The Prince's English

April 29, 1995

Don't knock Prince Charles for championing "proper English" at the expense of the American corruption. That's his job.

He's the Prince of Wales, not Brooklyn or South Georgia. They pay the guy to personify the United Kingdom and advance British interests. Linguistic imperialism is the last viable relic of empire in the modern world. He is right to run with it.

"We must act now to ensure that English -- and that to my way of thinking means English English -- maintains its position as the world language well into the next century," he told the British Council in London. The British Council uses British tax funds to maintain the standards of British culture as the country's gift to the world.

The United States has no such cultural foreign policy establishment, which leaves the advancement of English to the English. Don't look for the new majority in Congress to get the U.S. into competition any time soon. We Americans leave this to the private sector. The worldwide influence of American culture is astounding.

The Prince's English, however, is on the defensive. It used to be the BBC would broadcast nothing but that, save for quaint regional accents in soap operas. Announcers had to wear

tuxedoes to read the news so the proper attitude would permeate their tones. No more. Classless regional inflections are the rage in British broadcasting now. Fewer Englishmen sound like Prince Charles than ever.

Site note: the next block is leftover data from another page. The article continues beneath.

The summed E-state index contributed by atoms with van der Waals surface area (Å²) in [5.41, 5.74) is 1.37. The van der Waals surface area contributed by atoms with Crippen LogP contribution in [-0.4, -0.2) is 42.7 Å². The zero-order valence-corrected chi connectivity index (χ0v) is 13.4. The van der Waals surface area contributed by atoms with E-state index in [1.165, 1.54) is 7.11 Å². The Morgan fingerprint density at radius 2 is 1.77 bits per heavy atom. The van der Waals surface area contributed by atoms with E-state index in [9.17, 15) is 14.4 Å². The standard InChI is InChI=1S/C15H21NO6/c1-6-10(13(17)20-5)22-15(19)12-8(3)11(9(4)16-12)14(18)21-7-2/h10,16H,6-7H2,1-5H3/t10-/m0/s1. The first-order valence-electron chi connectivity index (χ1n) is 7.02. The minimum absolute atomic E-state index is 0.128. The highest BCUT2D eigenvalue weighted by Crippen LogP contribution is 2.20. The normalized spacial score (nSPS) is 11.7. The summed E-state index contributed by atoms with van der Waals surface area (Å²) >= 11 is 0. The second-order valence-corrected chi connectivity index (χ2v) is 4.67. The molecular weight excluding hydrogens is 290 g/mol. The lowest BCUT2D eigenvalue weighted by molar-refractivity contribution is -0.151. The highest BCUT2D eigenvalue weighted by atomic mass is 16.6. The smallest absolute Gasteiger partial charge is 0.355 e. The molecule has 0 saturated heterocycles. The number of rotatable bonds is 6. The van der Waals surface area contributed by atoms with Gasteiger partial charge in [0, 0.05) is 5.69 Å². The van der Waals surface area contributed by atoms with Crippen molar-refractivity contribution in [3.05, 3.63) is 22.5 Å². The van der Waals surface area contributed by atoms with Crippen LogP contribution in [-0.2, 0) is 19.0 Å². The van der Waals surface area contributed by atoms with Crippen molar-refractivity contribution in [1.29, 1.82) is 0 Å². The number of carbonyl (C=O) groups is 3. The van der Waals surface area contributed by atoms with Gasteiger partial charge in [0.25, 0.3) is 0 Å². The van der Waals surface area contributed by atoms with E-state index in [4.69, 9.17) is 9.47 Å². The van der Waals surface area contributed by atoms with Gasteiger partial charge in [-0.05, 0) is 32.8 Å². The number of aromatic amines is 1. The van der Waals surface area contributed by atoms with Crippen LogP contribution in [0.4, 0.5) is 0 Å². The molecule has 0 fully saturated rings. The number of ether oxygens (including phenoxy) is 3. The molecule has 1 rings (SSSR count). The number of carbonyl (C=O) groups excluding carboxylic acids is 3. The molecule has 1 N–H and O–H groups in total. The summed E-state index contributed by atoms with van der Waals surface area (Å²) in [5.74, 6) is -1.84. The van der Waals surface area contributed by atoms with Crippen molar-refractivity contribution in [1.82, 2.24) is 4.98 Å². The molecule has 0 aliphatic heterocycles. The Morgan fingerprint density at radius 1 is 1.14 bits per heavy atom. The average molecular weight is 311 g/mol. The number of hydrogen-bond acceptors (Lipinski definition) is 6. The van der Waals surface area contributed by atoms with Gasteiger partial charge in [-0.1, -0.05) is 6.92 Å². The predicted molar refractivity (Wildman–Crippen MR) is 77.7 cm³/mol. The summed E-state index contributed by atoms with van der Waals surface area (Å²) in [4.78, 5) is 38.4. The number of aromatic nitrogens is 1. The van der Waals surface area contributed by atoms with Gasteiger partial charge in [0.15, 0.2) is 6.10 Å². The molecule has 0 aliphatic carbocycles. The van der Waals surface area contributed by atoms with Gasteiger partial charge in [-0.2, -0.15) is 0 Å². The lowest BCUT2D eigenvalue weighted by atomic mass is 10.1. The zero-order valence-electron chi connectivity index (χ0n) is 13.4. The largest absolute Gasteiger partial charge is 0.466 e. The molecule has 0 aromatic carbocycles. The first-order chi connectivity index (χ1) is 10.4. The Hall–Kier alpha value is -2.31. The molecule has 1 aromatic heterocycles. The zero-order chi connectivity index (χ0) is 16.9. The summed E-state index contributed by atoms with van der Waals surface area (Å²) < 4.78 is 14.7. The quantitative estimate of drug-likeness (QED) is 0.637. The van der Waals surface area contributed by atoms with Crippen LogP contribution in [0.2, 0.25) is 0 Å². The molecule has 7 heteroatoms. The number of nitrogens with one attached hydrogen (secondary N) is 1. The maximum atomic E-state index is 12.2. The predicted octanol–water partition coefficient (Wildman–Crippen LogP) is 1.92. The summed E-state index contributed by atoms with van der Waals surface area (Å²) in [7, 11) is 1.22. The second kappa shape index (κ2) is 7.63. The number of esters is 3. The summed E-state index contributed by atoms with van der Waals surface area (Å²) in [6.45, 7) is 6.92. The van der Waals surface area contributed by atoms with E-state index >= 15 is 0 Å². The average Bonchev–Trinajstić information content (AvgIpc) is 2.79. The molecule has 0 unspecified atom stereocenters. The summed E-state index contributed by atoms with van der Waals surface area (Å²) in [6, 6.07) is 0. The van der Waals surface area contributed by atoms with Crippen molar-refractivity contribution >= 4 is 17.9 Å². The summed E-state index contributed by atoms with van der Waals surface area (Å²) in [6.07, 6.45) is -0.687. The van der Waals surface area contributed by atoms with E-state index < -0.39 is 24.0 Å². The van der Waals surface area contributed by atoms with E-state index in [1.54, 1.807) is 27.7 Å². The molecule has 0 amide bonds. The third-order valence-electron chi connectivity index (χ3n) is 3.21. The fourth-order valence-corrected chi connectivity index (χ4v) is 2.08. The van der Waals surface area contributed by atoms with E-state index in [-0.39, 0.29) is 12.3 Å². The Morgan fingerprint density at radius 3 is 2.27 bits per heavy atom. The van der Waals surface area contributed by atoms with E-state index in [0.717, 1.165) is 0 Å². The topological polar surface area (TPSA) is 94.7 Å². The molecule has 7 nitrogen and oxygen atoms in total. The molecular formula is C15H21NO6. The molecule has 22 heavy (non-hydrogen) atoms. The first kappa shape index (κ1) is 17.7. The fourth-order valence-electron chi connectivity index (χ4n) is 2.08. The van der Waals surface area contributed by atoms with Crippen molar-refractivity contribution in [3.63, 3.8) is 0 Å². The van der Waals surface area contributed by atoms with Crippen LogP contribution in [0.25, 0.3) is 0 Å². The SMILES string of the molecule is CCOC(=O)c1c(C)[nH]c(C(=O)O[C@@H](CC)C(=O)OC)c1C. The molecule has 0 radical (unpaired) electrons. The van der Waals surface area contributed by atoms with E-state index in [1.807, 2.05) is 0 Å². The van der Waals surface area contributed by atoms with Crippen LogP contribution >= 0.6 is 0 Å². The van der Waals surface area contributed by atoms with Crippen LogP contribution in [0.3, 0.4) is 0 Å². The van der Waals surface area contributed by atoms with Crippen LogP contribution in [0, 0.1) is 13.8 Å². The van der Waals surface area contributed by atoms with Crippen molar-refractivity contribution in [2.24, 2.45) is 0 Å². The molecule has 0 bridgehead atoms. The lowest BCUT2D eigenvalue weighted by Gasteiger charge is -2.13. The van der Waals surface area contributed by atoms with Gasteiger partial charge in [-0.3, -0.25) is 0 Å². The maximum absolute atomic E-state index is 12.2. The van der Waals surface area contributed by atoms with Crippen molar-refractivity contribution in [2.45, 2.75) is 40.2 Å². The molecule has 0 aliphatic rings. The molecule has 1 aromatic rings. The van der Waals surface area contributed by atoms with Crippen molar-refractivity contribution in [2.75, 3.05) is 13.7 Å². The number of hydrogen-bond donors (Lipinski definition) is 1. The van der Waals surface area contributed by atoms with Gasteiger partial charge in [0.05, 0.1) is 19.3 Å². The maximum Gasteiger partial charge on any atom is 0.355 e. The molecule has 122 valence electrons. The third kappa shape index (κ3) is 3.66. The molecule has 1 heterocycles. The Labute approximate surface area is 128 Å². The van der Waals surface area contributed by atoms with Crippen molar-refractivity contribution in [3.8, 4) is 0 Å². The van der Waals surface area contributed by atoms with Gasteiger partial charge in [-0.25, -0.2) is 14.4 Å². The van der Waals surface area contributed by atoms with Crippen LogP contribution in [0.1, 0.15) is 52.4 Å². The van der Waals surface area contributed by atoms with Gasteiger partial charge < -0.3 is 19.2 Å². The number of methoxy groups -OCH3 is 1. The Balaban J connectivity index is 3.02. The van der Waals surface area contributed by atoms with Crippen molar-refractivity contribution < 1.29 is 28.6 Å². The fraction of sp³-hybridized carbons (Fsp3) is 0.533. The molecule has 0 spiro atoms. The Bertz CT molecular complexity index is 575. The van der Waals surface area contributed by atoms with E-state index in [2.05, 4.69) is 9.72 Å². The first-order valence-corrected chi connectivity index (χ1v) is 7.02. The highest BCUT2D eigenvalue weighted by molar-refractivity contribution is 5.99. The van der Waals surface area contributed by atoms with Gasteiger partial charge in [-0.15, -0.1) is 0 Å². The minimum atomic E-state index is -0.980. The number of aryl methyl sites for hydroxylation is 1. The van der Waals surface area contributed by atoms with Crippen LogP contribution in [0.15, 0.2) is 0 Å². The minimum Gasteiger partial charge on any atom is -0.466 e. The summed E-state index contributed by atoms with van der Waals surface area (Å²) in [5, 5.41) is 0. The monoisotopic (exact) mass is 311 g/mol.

But he has a point. English is taking over the world. And breaking down at the same time, producing dialects that will in the end be separate tongues. A resident of the best English public school, and of a Sea Island of Georgia, and of a village in India, and the Australian outback, and a Nigerian port city, would have great difficulty understanding each other. Yet what each has in common is English as a native tongue.

English is the language of the world's airlines and Internet and the first or second language of 700 million people. "It is impossible to over-estimate the advantages the English language gives us in the world," Prince Charles told the British Council. "The figures are staggering." So they are.

There's the rub. All those advantages adhere to Americans as well. And we had no empire. In propagating English, Prince Charles is helping us, too. No need to tell him that. Just say, keep up the good work, there's a good chap.

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